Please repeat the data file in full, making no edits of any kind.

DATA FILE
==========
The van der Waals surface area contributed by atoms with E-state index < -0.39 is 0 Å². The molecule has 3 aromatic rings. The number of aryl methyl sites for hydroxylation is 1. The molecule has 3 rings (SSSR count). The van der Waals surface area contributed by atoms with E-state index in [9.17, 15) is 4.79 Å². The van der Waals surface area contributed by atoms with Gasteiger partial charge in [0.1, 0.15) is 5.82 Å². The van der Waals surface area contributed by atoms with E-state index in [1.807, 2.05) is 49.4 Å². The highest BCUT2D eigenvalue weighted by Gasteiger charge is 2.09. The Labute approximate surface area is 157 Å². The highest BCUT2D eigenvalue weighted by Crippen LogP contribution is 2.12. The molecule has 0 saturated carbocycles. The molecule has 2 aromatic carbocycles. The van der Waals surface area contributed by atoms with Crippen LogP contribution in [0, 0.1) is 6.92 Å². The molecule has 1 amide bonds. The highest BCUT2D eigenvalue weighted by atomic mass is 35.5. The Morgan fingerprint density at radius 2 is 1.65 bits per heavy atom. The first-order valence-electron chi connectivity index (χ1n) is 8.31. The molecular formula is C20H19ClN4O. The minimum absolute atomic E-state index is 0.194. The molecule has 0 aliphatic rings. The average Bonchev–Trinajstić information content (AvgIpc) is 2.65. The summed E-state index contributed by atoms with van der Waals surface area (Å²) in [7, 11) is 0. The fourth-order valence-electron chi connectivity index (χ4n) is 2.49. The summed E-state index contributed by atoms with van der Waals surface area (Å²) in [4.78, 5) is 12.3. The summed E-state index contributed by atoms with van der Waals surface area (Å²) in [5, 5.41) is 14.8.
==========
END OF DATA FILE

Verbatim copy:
The van der Waals surface area contributed by atoms with E-state index < -0.39 is 0 Å². The molecule has 3 aromatic rings. The number of aryl methyl sites for hydroxylation is 1. The molecule has 3 rings (SSSR count). The van der Waals surface area contributed by atoms with E-state index in [9.17, 15) is 4.79 Å². The van der Waals surface area contributed by atoms with Gasteiger partial charge in [0.1, 0.15) is 5.82 Å². The van der Waals surface area contributed by atoms with E-state index in [1.807, 2.05) is 49.4 Å². The highest BCUT2D eigenvalue weighted by Gasteiger charge is 2.09. The Labute approximate surface area is 157 Å². The highest BCUT2D eigenvalue weighted by Crippen LogP contribution is 2.12. The molecule has 0 saturated carbocycles. The molecule has 2 aromatic carbocycles. The van der Waals surface area contributed by atoms with Crippen LogP contribution in [0, 0.1) is 6.92 Å². The molecule has 1 amide bonds. The highest BCUT2D eigenvalue weighted by atomic mass is 35.5. The Morgan fingerprint density at radius 2 is 1.65 bits per heavy atom. The first-order valence-electron chi connectivity index (χ1n) is 8.31. The molecular formula is C20H19ClN4O. The minimum absolute atomic E-state index is 0.194. The molecule has 0 aliphatic rings. The average Bonchev–Trinajstić information content (AvgIpc) is 2.65. The summed E-state index contributed by atoms with van der Waals surface area (Å²) in [7, 11) is 0. The fourth-order valence-electron chi connectivity index (χ4n) is 2.49. The summed E-state index contributed by atoms with van der Waals surface area (Å²) in [4.78, 5) is 12.3. The summed E-state index contributed by atoms with van der Waals surface area (Å²) in [5, 5.41) is 14.8.